By Cheryl Baehr
By Patrick Hurley
By Cheryl Baehr
By Patrick Hurley
By Cheryl Baehr
By Mabel Suen
By Cheryl Baehr
By Nancy Stiles
If you still doubt the impact of the so-called "better burger" boom, look no further than the recent marketing campaigns of the very fast-food goliaths that this new generation of burger joints wants to better. Burger King bowed its "California Whopper" with artsy, vaguely pornographic close-ups of ingredients being washed and prepared, while Wendy's introduced "Dave's Hot 'n Juicy," a burger whose every last component has been calibrated to be "better" via the sort of scientific precision that we used to associate with manned space missions.
Is there a Five Guys Burgers and Fries in your neighborhood yet? No? Wait five minutes. According to an August report from Technomic, the ten fastest-growing "limited-service" (to employ the industry's artless term) burger chains increased their total number of locations by nearly 50 percent from 2009 to 2010.
That figure includes Denver, Colorado-based Smashburger, which opened its first St. Louis-area location this past summer in a St. Charles strip mall. It is a very sleek operation, heavily branded: The words smash, savor and sizzle cover walls and windows. In total, the look is modern and a little cold, vaguely reminiscent of Chipotle Mexican Grill.
14560 Manchester Road
Ballwin, MO 63011
Region: Manchester/ Ballwin
4881 Mexico Road
St. Peters, MO 63376
Region: St. Peters
12766 Olive Blvd.
Creve Coeur, MO 63141
Region: Creve Coeur
1981 Zumbehl Road
St. Charles, MO 63303
Region: St. Charles County
As its name suggests, the restaurant smashes its burgers, made from ground Angus beef, on a flattop grill. The result is a thin patty with lacy edges à la Steak 'n Shake. You can't cook such a burger to any temperature but well done, so the flavor is predominantly a product of the exterior char. The bun is soft, a touch sweet and sturdy.
Smashburger turns out a decent example of the genus Patty petilus. The flavor is recognizably beefy, the texture firm and — for a well-done burger, anyway — juicy. You can top your flat Angus as you like, choosing from a broad selection of cheeses, sauces and extras including bacon, fried pickles and a fried egg.
There are also a few trademark combos, such as the "Spicy Baja," which features pepper jack cheese, guacamole, raw jalapeño slices, lettuce, tomato, red onion and chipotle mayo. The toppings are very fresh (though the tomatoes are predictably flavorless), but with a burger of this size and doneness, the more you pile onto it, the less beefy it becomes.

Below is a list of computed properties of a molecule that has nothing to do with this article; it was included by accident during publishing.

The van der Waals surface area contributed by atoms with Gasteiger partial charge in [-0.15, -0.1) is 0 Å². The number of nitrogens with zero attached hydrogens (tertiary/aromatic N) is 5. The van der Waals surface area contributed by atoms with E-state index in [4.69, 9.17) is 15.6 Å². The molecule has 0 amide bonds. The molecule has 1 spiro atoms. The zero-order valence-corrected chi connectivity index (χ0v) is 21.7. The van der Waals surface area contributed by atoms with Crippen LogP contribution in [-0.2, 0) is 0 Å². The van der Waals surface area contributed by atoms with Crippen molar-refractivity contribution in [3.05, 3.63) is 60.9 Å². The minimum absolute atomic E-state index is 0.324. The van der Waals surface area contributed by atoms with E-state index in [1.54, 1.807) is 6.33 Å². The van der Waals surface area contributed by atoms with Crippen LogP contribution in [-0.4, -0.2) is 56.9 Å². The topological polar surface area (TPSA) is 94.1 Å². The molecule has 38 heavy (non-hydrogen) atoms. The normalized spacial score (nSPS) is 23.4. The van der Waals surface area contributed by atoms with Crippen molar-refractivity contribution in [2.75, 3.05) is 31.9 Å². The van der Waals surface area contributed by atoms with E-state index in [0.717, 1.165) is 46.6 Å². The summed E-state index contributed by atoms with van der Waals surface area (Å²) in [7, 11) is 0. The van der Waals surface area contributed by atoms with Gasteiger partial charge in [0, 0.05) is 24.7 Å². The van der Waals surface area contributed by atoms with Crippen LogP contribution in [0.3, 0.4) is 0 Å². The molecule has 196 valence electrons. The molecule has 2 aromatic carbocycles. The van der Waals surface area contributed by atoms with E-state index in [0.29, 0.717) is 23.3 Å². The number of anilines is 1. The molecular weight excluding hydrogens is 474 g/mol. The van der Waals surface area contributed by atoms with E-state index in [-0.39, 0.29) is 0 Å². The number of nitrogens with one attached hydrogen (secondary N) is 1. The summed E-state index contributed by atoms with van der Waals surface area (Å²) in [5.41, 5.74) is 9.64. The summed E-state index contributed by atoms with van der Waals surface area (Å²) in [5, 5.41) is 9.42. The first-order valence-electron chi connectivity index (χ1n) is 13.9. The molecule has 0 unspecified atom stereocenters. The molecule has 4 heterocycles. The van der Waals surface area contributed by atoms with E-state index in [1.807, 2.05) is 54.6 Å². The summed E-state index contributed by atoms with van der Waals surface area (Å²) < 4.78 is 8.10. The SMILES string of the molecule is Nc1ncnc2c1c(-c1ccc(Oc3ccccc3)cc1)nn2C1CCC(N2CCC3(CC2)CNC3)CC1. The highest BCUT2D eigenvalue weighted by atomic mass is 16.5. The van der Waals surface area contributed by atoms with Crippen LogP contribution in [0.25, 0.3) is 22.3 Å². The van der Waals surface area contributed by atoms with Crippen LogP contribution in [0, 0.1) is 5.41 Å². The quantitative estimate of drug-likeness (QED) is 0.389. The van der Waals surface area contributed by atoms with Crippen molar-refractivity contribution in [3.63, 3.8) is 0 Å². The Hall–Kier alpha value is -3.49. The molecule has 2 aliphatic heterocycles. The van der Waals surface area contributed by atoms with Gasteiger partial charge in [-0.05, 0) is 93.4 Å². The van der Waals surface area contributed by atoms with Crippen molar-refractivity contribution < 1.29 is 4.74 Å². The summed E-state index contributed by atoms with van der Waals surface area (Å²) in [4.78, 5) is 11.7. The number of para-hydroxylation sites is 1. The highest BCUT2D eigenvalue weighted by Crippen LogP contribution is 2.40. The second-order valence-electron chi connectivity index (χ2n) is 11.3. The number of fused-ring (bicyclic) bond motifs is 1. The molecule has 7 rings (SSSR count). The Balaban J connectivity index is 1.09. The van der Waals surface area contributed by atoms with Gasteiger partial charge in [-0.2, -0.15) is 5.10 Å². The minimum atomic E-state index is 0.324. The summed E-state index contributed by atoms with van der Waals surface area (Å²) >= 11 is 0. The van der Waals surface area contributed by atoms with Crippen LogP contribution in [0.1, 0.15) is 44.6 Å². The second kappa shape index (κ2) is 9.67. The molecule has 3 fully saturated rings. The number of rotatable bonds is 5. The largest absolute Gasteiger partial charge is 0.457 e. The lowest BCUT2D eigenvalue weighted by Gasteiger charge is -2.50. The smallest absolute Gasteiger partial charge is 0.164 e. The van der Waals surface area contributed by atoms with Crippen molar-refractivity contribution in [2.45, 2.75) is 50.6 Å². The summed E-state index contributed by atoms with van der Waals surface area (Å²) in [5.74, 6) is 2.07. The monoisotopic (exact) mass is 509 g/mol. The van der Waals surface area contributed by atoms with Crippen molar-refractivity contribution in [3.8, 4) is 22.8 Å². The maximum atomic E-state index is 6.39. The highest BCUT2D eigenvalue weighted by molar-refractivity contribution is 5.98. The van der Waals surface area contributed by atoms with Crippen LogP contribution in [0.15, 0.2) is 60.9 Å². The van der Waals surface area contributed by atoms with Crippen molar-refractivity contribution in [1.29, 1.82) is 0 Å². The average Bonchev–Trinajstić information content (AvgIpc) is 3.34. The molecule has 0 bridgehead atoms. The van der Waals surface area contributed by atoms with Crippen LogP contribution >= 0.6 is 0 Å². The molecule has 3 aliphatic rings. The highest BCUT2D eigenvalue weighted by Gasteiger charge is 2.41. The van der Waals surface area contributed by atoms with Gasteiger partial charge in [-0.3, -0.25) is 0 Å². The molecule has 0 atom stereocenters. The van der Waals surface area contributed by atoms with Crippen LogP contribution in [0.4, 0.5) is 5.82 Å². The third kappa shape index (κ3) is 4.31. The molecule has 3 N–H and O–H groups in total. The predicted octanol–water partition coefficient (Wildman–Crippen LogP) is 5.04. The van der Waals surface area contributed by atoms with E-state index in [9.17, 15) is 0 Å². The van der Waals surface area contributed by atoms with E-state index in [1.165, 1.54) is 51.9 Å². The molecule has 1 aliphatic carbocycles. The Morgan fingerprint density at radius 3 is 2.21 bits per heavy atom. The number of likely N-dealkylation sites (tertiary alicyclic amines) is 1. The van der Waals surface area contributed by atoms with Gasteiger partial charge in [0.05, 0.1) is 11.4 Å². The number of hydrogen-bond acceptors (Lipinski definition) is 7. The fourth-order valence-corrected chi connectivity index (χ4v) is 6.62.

Smashburger's French fries are thin and crisp and demand a dash or two of salt. Much better to opt for "Smashfries" — those same fries tossed with olive oil, rosemary and garlic.
Whether Smashburger will prove popular enough to rival Five Guys' explosive growth in the area remains to be seen. I suspect it will. (For the record, I give the edge to Five Guys. Their burgers seem a little more decadent, i.e., fattier.)
The "better burger" boom isn't confined to the major national chains. In addition to Smashburger, three much smaller "better burger" operations, two of them locally based, have opened in the area in the past few months.
When they opened the first Jim Hanifan's It's a Better Burger this past spring in St. Peters, the former football Cardinals head coach and his two partners made the concept part of their restaurant's very name. (A second location arrived in Chesterfield in September.) Photos of Hanifan from all phases of his long career — which included a stint as offensive-line coach for the Rams — adorn the dining room's red walls, and a lengthy bio, cribbed from Wikipedia and mounted on a Lucite stand, is placed on each table. Still, the space lacks personality.
The burgers are slabs of ground beef (one-third or one-half pound, take your pick) cooked well done. You can add cheese or bacon, and there is a fixings bar outfitted with the usual condiments, but the It's a Better Burger burger is all about the meat. And it's tedious work, actually, making your way through so much underseasoned ground beef, which retains just enough of its juices to avoid being mistaken for a sawdust puck.
The French fries are crinkle-cut and bland. The onion rings are better, if only relative to those fries.
Aside from the absence of Hanifanabilia, Christy's Hamburgers on Manchester Road in Winchester is essentially an It's a Better Burger by another name: no-frills dining room; bright-red walls; no-surprises fixings bar; thick patty cooked to within an inch of its structural integrity. The signature burger at this, the second area location (the first is in St. Peters) of a very small chain based in Starkville, Mississippi, is the half-pound "Big Christy." You can, if you prefer, opt for smaller (a quarter-pound), bigger (a full pound) or blood-vessel-bursting (a pound and a half). The "Big Christy" is juicier than its It's a Better Burger counterpart, but not particularly distinctive. The fixings bar sported pale tomatoes and some truly dire lettuce.